FREETIE 3D: “Adidas Clone” sneaker with 3D print sole for 146.52
Some time ago we introduced the Xiaomi Mijia Fishbone Sneaker to you. Not only did we convince many of you, but also ourselves, after all Alex, Tim, Jens & Julian wear the Mi Sneakers themselves. A look at Xiaomi’s YouPin-Shop brought us to the next pair: the FREETIE 3D are again a kind of Adidas clone, but with a 3D printed sole!
Xiaomi meets Adidas – again!
The fact that sneakers are becoming more and more innovative has been apparent for quite some time. The manufacturer FREETIE, which is sometimes associated directly with Xiaomi and sometimes with Amazfit in China shops, uses various ideas from the German company Adidas here. As with the Fishbone Sneaker, the upper material consists of a mesh fabric, which is relatively elastic. Due to the missing tongue one has to deal with a kind of “sock” which adapts to the foot due to its elastic nature.
The FREETIE 3D are available in three colours: blue, black and grey. In all three versions the sole is white, the connection of the two elements is similar to other Xiaomi sneakers. Again, the fishbone design is used, giving you four “stripes” instead of three.
The whole sole again consists of several layers, for example the breathable inlay and the black rubber profile on the underside. It is interesting to note that the midsole is divided into two parts. The front half is made of EVA, ethylene-vinyl acetate copolymer, which is often used in sneakers. Since this is particularly bendable, it is used for the front part. This is especially suitable for jogging or other sports such as volleyball.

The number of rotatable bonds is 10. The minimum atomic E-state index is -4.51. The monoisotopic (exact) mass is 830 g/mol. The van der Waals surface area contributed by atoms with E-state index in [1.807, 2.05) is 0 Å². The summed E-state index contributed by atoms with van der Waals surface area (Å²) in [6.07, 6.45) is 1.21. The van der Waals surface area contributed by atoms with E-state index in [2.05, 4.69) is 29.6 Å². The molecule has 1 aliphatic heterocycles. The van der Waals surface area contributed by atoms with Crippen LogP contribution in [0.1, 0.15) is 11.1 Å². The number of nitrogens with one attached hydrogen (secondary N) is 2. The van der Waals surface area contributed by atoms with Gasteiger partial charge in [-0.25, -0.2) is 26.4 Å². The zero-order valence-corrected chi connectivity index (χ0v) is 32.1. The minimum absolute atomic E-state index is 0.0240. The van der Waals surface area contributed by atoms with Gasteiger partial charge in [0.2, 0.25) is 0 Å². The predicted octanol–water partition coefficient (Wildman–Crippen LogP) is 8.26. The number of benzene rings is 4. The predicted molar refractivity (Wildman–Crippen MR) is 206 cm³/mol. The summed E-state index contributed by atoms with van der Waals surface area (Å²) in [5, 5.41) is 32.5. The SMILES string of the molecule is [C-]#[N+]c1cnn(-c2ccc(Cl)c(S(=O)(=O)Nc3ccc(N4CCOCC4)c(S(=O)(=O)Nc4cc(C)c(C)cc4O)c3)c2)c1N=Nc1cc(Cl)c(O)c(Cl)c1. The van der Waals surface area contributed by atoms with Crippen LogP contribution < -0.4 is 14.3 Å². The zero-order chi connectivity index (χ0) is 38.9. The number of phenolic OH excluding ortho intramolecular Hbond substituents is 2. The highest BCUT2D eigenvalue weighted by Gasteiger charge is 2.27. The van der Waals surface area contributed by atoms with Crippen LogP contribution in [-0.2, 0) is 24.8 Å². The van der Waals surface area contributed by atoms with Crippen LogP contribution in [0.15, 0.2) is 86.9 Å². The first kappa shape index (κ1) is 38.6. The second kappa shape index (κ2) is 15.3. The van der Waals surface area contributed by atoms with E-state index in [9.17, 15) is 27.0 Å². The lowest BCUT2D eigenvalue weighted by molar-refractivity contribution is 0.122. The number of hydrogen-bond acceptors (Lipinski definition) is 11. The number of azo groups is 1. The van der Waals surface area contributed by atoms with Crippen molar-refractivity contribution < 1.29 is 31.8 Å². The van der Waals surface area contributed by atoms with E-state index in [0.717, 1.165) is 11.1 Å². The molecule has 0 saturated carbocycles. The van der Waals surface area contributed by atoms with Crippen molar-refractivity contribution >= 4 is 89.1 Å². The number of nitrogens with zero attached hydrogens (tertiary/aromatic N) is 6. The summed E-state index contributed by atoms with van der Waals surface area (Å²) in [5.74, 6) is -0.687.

Sole from the 3D printer
But the rear part of the midsole is a bit more exciting. Like the Alphaedge 4D from Adidas, the FREETIE 3D uses a 3D-printed sole. This net structure should allow a good rolling, but also a good cushioning of the foot. This structure allows the wearer to cushion and absorb the pressure on the foot. The Chinese manufacturer sticks with the white of the fishbone structure and does without another color element, while Adidas offers this sole in a pale green.
TPU is used here, a thermoplastic polyurethane that behaves similarly to rubber. The SLS process is used, whereby the powdery material is fused by a laser. According to the manufacturer, this part takes about 1h 30 minutes to print.
There are also two reflectors on the heel, i.e. the back of the shoe. As this is a sports or running shoe, this is of course an important criterion for joggers.
In my opinion this is not a cheeky fake or a cheap copy, but an own sneaker, which combines some “techniques”. These are however clearly copied from western manufacturers, which is however justifiable. After all, other shoe manufacturers are not able to acquit themselves of this either. It is interesting to note that FREETIE combines two different mid soles, which we haven’t seen before. Yoshi and I will definitely order a pair for testing.
What do you think of the FREETIE 3D? Is that the future or is that too much frills for a sneaker?To the gadget